He'd been sitting in his wheelchair at the west end of thecarpet-grass strip, staring out over the palmetto flats toward thehighway. He was practically holding his breath, as if he was waitingfor somebody special to show up, so absorbed in his watching that hedidn't know I was there until I spoke. He reminded me a little of aventriloquist's dummy with his skinny, knob-kneed body, thin face andround, still eyes. Only there wasn't anything comical about him theway there is about a dummy. Maybe that's why I spoke, because helooked so deadly serious.

  "Anything wrong, kid?" I asked.

  He didn't jump or look up. His voice placed him as a cracker, eithersouth Georgian or native Floridian.

  "I'm waiting for Charlie to come home," he said, keeping his eyes onthe highway.

  Probably I'd have asked who Charlie was but just then the trailer dooropened behind him and his mother took over.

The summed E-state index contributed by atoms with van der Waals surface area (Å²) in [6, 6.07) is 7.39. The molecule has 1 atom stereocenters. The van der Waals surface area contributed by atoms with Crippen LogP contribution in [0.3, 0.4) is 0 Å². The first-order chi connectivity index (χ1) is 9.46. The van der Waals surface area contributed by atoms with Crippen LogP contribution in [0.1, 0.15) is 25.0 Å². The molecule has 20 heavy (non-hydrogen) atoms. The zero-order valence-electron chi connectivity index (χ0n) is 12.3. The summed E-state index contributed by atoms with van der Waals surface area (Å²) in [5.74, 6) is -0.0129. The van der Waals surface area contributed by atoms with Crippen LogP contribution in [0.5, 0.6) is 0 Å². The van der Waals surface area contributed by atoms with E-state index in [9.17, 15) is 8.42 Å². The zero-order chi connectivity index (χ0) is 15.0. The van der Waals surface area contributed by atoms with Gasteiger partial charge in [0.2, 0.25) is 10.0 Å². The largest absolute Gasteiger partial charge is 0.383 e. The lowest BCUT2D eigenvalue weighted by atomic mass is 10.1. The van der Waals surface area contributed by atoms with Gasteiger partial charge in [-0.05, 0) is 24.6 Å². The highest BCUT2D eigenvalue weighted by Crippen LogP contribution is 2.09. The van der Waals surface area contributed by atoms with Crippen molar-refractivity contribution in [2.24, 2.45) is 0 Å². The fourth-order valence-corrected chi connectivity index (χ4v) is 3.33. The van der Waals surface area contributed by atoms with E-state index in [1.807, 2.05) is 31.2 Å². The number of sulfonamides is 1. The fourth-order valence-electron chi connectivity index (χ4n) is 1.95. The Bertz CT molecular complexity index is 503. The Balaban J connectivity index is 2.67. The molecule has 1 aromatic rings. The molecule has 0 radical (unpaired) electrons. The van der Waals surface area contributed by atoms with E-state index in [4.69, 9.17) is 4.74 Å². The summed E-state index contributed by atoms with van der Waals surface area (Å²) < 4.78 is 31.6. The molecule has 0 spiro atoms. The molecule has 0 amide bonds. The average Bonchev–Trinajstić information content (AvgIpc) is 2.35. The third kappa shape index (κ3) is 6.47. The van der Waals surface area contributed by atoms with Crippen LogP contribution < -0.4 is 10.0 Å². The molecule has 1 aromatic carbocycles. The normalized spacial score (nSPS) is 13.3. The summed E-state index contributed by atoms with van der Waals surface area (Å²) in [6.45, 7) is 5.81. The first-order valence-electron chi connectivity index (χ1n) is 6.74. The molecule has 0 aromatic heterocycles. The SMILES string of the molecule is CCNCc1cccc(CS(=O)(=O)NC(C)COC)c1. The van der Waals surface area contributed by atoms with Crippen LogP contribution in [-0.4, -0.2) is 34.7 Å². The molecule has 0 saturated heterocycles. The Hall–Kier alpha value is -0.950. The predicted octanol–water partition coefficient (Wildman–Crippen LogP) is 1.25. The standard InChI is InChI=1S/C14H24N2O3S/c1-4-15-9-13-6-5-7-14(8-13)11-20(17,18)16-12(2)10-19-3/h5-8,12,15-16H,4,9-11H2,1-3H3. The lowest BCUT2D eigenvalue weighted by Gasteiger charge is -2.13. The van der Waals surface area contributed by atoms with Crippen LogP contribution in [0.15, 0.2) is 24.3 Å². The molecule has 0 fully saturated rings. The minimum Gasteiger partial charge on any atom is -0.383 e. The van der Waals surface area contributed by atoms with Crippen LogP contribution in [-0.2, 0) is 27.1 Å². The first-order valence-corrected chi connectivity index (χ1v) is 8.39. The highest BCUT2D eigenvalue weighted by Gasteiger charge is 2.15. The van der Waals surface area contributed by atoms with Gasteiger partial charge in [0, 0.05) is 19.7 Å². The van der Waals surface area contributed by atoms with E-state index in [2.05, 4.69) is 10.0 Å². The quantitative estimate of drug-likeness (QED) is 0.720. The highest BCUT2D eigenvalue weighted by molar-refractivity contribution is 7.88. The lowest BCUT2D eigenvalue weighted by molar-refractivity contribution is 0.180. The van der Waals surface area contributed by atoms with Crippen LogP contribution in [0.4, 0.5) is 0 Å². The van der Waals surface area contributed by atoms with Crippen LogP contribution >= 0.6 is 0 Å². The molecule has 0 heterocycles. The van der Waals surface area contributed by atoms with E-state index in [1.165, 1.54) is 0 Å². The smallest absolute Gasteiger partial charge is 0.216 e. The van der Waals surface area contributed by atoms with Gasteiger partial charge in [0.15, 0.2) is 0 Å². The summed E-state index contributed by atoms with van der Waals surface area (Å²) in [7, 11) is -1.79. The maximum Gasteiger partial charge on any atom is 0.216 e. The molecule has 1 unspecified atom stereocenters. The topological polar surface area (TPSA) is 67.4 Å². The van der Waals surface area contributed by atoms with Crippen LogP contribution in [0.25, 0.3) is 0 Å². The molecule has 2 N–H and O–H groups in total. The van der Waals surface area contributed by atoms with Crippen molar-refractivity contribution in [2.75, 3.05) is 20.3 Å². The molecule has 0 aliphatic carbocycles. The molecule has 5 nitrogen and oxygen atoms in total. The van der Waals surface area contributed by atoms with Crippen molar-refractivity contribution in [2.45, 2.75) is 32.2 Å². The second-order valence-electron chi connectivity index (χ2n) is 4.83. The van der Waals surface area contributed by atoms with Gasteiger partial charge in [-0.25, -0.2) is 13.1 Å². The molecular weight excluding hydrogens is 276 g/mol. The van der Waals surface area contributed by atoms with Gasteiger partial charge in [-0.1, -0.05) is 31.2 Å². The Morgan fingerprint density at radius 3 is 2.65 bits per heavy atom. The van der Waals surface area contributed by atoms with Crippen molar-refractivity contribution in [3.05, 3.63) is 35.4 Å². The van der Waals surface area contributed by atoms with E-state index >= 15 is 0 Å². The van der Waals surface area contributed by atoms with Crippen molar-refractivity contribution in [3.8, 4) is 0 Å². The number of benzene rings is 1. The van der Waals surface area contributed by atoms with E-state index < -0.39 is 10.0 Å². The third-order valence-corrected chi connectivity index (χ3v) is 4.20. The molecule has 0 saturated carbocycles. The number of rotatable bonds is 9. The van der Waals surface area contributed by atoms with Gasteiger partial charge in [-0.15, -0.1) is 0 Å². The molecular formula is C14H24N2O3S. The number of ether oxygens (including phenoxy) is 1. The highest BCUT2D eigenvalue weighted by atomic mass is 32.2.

I couldn't see her too well because the lights were off inside thetrailer. But I could tell from the way she filled up the doorway thatshe was big. I could make out the white blur of a cigarette in hermouth, and when she struck a match to light it--on her thumb-nail,like a man--I saw that she was fairly young and not bad-looking in atough, sullen sort of way. The wind was blowing in my direction and ittold me she'd had a drink recently, gin, by the smell of it.

  "This is none of your business, mister," she said. Her voice wasSouthern like the boy's but with all the softness ground out of itfrom living on the Florida coast where you hear a hundred differentaccents every day. "Let the boy alone."

  She was right about it being none of my business. I went on into thetrailer I shared with Doc Shull and left the two of them waiting forCharlie together.